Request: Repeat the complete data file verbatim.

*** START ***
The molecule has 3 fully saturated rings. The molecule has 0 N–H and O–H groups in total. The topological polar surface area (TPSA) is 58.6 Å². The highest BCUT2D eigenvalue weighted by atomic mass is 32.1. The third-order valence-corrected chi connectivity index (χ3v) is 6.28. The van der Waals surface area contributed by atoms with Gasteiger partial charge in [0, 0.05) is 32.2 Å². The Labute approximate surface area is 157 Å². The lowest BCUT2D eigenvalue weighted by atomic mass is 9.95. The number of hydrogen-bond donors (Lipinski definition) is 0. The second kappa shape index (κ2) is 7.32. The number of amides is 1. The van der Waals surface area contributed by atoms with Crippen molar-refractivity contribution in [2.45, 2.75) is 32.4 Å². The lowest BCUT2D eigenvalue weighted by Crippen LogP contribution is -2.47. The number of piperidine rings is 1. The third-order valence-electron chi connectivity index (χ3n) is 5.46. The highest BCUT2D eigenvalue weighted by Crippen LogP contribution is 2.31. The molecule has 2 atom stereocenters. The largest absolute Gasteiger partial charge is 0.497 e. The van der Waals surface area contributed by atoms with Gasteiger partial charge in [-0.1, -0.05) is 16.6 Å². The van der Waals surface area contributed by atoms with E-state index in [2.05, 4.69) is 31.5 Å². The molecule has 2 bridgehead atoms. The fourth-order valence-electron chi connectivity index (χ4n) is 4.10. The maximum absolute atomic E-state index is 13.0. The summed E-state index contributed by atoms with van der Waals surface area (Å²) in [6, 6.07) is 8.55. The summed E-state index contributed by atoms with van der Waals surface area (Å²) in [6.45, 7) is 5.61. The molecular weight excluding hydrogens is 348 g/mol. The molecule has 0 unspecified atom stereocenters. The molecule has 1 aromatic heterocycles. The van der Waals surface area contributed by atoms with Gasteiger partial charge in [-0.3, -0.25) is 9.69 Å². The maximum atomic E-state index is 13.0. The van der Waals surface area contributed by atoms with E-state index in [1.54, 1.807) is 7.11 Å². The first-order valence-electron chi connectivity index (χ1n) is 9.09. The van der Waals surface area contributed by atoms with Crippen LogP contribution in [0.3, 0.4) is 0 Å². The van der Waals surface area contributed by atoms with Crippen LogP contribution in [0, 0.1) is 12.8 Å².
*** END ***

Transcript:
The molecule has 3 fully saturated rings. The molecule has 0 N–H and O–H groups in total. The topological polar surface area (TPSA) is 58.6 Å². The highest BCUT2D eigenvalue weighted by atomic mass is 32.1. The third-order valence-corrected chi connectivity index (χ3v) is 6.28. The van der Waals surface area contributed by atoms with Gasteiger partial charge in [0, 0.05) is 32.2 Å². The Labute approximate surface area is 157 Å². The lowest BCUT2D eigenvalue weighted by atomic mass is 9.95. The number of hydrogen-bond donors (Lipinski definition) is 0. The second kappa shape index (κ2) is 7.32. The number of amides is 1. The van der Waals surface area contributed by atoms with Crippen molar-refractivity contribution in [2.45, 2.75) is 32.4 Å². The lowest BCUT2D eigenvalue weighted by Crippen LogP contribution is -2.47. The number of piperidine rings is 1. The third-order valence-electron chi connectivity index (χ3n) is 5.46. The highest BCUT2D eigenvalue weighted by Crippen LogP contribution is 2.31. The molecule has 2 atom stereocenters. The largest absolute Gasteiger partial charge is 0.497 e. The van der Waals surface area contributed by atoms with Gasteiger partial charge in [-0.1, -0.05) is 16.6 Å². The van der Waals surface area contributed by atoms with E-state index in [2.05, 4.69) is 31.5 Å². The molecule has 2 bridgehead atoms. The fourth-order valence-electron chi connectivity index (χ4n) is 4.10. The maximum absolute atomic E-state index is 13.0. The summed E-state index contributed by atoms with van der Waals surface area (Å²) in [6, 6.07) is 8.55. The summed E-state index contributed by atoms with van der Waals surface area (Å²) in [6.45, 7) is 5.61. The molecular weight excluding hydrogens is 348 g/mol. The molecule has 0 unspecified atom stereocenters. The molecule has 1 aromatic heterocycles. The van der Waals surface area contributed by atoms with Gasteiger partial charge in [-0.3, -0.25) is 9.69 Å². The maximum atomic E-state index is 13.0. The van der Waals surface area contributed by atoms with E-state index in [1.54, 1.807) is 7.11 Å². The first-order valence-electron chi connectivity index (χ1n) is 9.09. The van der Waals surface area contributed by atoms with Crippen LogP contribution in [0.3, 0.4) is 0 Å². The van der Waals surface area contributed by atoms with Crippen LogP contribution in [0, 0.1) is 12.8 Å².